The Car Connection Tesla Model 3 Overview
The Tesla Model 3 is a compact sedan from the all-electric automaker and its fourth vehicle following the Model S and Model X and a limited-production Roadster that launched the company.
The Model 3 went on sale in July 2017 to a handful of buyers—brand devotees and employees only—and Tesla admitted that delays in production had hampered its initial release. More cars have been made available, although quality concerns have surfaced with the early cars.
With the Model 3, Tesla has a relatively affordable electric sedan to compete against the Chevrolet Bolt EV, Nissan Leaf, and BMW i3. The high-end Model 3 has longer range than those competitors at more than 300 miles. A base version of the sedan with 250 miles of range costs about $40,000, before any applicable state incentives for electric vehicles.
MORE: Read our 2020 Tesla Model 3 review
All early Model 3s were the high-end version, which tops $50,000 with a full suite of options. All-wheel-drive and shorter-range versions of the Model 3 have since been launched.
The NHTSA says the current Tesla Model 3 earns five stars in every test it performs, and gets five stars overall in crash tests.
All Model 3s are assembled at the automaker's assembly plant in Fremont, California. Its batteries are manufactured at Tesla's Gigafactory near Reno, Nevada.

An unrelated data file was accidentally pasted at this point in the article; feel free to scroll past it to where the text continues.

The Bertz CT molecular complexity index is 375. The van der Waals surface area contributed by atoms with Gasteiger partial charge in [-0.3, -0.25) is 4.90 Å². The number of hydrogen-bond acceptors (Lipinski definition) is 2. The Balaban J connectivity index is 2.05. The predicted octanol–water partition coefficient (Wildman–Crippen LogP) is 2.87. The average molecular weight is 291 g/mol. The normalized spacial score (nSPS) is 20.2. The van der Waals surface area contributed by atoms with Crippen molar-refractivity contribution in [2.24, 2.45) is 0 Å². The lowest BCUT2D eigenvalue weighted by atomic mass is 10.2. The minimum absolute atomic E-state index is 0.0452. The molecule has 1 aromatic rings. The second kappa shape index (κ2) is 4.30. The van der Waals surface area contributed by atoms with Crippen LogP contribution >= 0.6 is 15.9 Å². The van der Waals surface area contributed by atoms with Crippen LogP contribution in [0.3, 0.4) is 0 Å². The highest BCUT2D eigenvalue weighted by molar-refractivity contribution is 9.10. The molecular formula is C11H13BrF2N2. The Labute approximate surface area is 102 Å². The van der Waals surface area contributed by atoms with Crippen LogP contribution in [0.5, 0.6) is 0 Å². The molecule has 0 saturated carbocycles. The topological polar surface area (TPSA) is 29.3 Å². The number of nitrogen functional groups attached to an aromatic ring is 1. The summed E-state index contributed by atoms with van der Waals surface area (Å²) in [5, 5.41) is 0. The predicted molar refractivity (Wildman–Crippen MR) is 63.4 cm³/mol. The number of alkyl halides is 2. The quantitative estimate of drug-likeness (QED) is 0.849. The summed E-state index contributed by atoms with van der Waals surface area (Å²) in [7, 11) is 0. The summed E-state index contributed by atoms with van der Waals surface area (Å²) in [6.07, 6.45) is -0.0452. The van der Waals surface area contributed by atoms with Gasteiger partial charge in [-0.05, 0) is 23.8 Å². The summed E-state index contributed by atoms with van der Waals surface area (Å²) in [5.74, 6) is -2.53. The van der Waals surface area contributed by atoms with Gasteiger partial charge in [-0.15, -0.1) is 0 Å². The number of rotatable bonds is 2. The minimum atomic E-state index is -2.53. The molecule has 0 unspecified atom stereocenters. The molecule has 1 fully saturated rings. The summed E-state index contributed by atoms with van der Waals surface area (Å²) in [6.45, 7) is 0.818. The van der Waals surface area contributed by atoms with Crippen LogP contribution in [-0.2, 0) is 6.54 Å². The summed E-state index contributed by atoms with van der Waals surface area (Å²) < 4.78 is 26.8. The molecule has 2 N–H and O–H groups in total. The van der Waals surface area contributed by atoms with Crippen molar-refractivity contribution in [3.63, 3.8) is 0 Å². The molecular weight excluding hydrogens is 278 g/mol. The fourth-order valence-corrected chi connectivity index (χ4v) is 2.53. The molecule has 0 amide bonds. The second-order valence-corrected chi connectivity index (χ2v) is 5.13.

The small sedan largely follows the design direction that the Model S set before it. The Model 3 features the updated nose from its larger brother, and the automaker's flush-mounted door handles, but at nearly a foot shorter than the Model S, the Model 3 lacks the longer overhangs from the Model S.
Inside, the Model 3 eschews conventional gauges and dials for a 15.0-inch digital display placed in the center of the sedan to handle all tasks, including driver information. The Model 3 seats up to five adults and offers 15 cubic feet in the trunk for cargo.
According to Tesla, the Model 3 accelerates up to 60 mph in 5.1 or 5.6 seconds and skips the "Ludicrous" speed offered on the bigger Model S for now. It's likely that subsequent generations of the Model 3 offer increasing acceleration, bigger batteries, or all of the above.
Unlike the Model S, the Model 3 won't offer owners the chance to charge for free at Tesla's "Superchargers" scattered across the U.S. Instead, Model 3 owners will have to pay for charging at those stations. Tesla has said that charging the batteries up to 80 percent may take 40-50 minutes. On a 240-volt home charger, Tesla says that the Model 3 will charge at 30 miles per hour of charging.
Tesla offers a handful of options on the Model 3, including a "Full Self-Driving" suite of driver-assistance features, power-adjustable heated front seats, panoramic moonroof, and wood trim.
The Model 3 is built on a separate platform from the Model S and Model X, and is the basis for the Model Y crossover utility vehicle.